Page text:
THE MODERN MINT BLOG
“What people somehow forgot to mention when we were children was that we need to make messes in order to find out who we are and why we are here.”
Anne Lamott, Bird by Bird
This is the best advice we can give to anyone starting there first garden – don’t worry if it is a mess.
It is so easy, when you move into a new house and suddenly have all this space to deal with (space that doesn’t stand still and let you catch up with it!) to begin planning for beautiful lawns, lots of roses, or a style that is easy to maintain.
Don’t move too fast. Don’t seek the ultimate perfection on day one.
Your job is to watch this landscape, let it exist with you and find out if you are going to be suited… and if you aren’t, if you have taken the time and found out a little more of who you are and why you are here… you may be better prepared in finding a way to get by together.
It may look a mess to begin with, but with time and a more relaxed attitude to the garden, you will learn a lot about yourself in the process.
Well worth a read in the BBC today – a note on how wasting water in the UK “as socially unacceptable as blowing smoke in the face of a baby.” Read the report here. I have written a talk about how we use water in the garden. It was written when I moved from Hampshire to Essex and found out for myself just how dry this area of the UK is. It completely changed the way I garden. The lack of such a precious resource as water made me question what we can do to save it, store it and …
Ethical Foie Gras? Is That A Real Thing? Foie gras – can it be ‘grown’ ethically? The video showing how this farmer works suggests it can… We first read about this in a book called The Third Plate by Dan Barber. I loved it and I love how Eduardo the farmer, who farms on the Dehesa in Spain, has a ‘take half leave half rule’. When talking about how the geese eat his olives… “They’re always quite fair. If you make sure the geese are relaxed and happy, you’ll be rewarded with the gift of fatty livers. That is God’s …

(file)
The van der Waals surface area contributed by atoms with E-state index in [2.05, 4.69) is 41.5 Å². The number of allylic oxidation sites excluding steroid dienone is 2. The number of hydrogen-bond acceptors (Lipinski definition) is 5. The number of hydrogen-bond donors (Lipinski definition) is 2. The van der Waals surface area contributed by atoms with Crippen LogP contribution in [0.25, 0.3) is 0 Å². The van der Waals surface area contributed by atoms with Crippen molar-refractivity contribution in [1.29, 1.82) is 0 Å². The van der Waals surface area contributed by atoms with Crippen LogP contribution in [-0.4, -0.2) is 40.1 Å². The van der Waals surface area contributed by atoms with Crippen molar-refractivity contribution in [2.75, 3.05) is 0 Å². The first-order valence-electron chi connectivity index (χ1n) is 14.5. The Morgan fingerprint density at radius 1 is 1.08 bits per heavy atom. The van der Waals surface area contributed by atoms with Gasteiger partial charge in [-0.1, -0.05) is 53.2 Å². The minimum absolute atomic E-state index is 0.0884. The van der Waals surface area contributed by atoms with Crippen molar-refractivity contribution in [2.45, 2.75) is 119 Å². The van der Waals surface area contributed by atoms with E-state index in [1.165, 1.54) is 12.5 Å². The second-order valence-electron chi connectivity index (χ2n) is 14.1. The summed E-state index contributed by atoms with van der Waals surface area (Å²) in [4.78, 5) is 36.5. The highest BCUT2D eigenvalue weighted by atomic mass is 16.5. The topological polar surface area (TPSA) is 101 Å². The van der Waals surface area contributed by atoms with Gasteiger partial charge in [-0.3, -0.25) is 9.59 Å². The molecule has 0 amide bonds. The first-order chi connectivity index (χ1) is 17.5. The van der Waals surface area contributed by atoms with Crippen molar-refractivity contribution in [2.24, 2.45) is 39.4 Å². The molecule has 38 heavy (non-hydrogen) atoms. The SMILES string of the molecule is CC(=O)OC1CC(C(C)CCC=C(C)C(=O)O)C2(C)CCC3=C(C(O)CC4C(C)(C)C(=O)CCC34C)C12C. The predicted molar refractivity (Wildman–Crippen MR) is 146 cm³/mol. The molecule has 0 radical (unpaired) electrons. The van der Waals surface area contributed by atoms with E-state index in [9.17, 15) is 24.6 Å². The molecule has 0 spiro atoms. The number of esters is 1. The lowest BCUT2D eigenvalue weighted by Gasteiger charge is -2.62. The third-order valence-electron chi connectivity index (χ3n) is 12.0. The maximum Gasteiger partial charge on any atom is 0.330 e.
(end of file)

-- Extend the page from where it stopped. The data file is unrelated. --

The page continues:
Hardy orchids – here is a subject I would love to know more about – so lo and behold, James Wong has written about it in the Guardian! Read the article about hardy orchids here. I love having orchids in the house, just your usual run of the mill buy them in any shop orchids, but it is a pleasure to read about the plants that will grow outside and cope with this weather. (This insane weather! From the hottest days of February on record to Storm Freya, all within a week. Weather is always such a factor in gardening, but …